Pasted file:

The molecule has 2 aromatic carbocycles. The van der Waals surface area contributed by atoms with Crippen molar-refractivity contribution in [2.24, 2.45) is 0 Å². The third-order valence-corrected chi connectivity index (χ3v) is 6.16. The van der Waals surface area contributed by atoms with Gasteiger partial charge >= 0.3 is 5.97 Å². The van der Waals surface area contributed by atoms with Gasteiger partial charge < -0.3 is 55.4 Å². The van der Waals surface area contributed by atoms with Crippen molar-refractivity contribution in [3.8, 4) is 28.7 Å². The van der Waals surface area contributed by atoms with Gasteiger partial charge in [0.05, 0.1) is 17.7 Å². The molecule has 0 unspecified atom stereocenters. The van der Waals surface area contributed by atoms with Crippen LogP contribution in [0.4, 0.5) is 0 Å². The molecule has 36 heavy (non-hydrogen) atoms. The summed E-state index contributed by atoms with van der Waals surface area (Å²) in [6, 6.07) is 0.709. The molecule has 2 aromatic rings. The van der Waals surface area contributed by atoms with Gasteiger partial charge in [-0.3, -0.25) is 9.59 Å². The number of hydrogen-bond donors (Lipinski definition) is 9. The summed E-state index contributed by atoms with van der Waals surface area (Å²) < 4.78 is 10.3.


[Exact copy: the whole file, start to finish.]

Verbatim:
The molecule has 2 aromatic carbocycles. The van der Waals surface area contributed by atoms with Crippen molar-refractivity contribution in [2.24, 2.45) is 0 Å². The third-order valence-corrected chi connectivity index (χ3v) is 6.16. The van der Waals surface area contributed by atoms with Gasteiger partial charge >= 0.3 is 5.97 Å². The van der Waals surface area contributed by atoms with Gasteiger partial charge < -0.3 is 55.4 Å². The van der Waals surface area contributed by atoms with Crippen molar-refractivity contribution in [3.8, 4) is 28.7 Å². The van der Waals surface area contributed by atoms with Gasteiger partial charge in [0.05, 0.1) is 17.7 Å². The molecule has 0 unspecified atom stereocenters. The van der Waals surface area contributed by atoms with Crippen LogP contribution in [0.4, 0.5) is 0 Å². The molecule has 36 heavy (non-hydrogen) atoms. The summed E-state index contributed by atoms with van der Waals surface area (Å²) in [6, 6.07) is 0.709. The molecule has 2 aromatic rings. The van der Waals surface area contributed by atoms with Gasteiger partial charge in [-0.3, -0.25) is 9.59 Å². The number of hydrogen-bond donors (Lipinski definition) is 9. The summed E-state index contributed by atoms with van der Waals surface area (Å²) < 4.78 is 10.3.